Lived Equality

“This historic decision ensures that LGBTQ people have nationwide employment protections for the very first time. This represents a monumental move that will help to create a safer working environment for everyone. This systemic change during a global health crisis and a growing nationwide movement to focus on supporting and protecting Black Lives — particularly Black transgender lives — against systematic racism and violence, this historic ruling is both uplifting and encouraging. However, we know that our work is far from complete, and the fight for full LGBTQ equality continues.”

— Imani Rupert-Gordon, NCLR Executive Director

NCLR’s work goes beyond impact litigation and policy reform because we know that changing laws is just one of the steps to reaching true equality. Shifts in public opinion are necessary for lived equality — that is, benefiting from policies and laws in place to protect LGBTQ people from discrimination.

These efforts work in tandem and the impact may be in both directions: laws are changed that eventually lead to more understanding and acceptance, and thus, adherence to the law. Or as we witnessed in June of this year, when the LGBTQ movement experienced a HUGE win with the 6–3 US Supreme Court decision in the Bostock case. Decisions such as these handed down from conservative courts are a testament to the shifts in public understanding and opinion.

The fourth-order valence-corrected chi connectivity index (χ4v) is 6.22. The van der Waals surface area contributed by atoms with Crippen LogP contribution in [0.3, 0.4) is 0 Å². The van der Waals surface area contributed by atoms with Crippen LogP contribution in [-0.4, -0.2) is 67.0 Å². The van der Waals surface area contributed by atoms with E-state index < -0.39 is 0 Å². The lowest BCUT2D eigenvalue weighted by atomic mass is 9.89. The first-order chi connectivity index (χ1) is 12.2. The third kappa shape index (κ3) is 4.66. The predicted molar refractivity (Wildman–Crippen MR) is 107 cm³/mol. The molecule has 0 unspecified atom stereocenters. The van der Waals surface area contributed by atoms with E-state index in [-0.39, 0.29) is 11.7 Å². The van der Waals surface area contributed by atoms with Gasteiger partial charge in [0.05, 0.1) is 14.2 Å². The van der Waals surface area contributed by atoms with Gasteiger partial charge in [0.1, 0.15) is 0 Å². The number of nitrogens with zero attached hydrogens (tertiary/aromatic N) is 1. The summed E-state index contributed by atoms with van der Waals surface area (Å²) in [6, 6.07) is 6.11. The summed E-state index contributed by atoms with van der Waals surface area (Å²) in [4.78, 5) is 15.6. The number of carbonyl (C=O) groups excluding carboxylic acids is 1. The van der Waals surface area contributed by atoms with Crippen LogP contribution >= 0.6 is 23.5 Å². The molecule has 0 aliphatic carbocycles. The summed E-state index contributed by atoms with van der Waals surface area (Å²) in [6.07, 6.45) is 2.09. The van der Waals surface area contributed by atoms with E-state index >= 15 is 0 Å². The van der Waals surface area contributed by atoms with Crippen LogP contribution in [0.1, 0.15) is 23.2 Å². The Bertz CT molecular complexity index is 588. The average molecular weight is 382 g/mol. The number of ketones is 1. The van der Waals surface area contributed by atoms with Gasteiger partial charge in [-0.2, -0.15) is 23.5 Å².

“I am so grateful that no other student in South Carolina will have to go through feeling as if they have been erased or that they are unaccepted or isolated in their school. Thank you NCLR for and for helping us make South Carolina more equitable and accepting of its LGBTQ citizens.”

— Eli Bundy, President of the Gender and Sexuality Alliance at their high school

For the first time, this historic decision ensures that LGBTQ people have nationwide employment protections and represents a monumental step that will help to create a safer working environment for everyone. This ruling ensures our position on countless anti-discrimination cases beyond employment, from housing and healthcare, to education and more! And while this ruling provides critical federal protections for LGBTQ people, most states still permit discrimination in public accommodations — including stores, restaurants, and hotels — based on real or perceived sexual orientation or gender identity. Our work to enforce this new law — and to bring reticent people along — is ahead of us.

Laws and policies that forbid misgendering students in colleges or in places of employment are only effective if enforced. NCLR continues to work tirelessly to build bridges through our Rural Pride events and our Dialogues for Tolerance with conservative and religious organizations to create opportunities for information sharing and humanizing our work. As students of history, we are always mindful to leave room for growth and changing opinions as these are at the root of successful movements for change.

This past year, NCLR successfully challenged and overturned a harmful law in South Carolina barring LGBTQ public school students from receiving medically accurate, age-appropriate information about LGBTQ people in health education classes. The full repeal of this law establishes a baseline for positive educational experiences going forward, and the incredible work of these strong young people at the center of this effort and at the helm of their respective gender and sexuality alliances will create the lasting change of ideas so necessary for progress.

NCLR has been by your side in celebration and defeat throughout our LGTBQ movement. Our focus is sharp: fighting for our LGBTQ community when and where it’s needed most. This means we use the tools of litigation, policy, and public education to change the law while moving us all in the direction of justice and liberty. NCLR has called on you to join us before and this time is no different.

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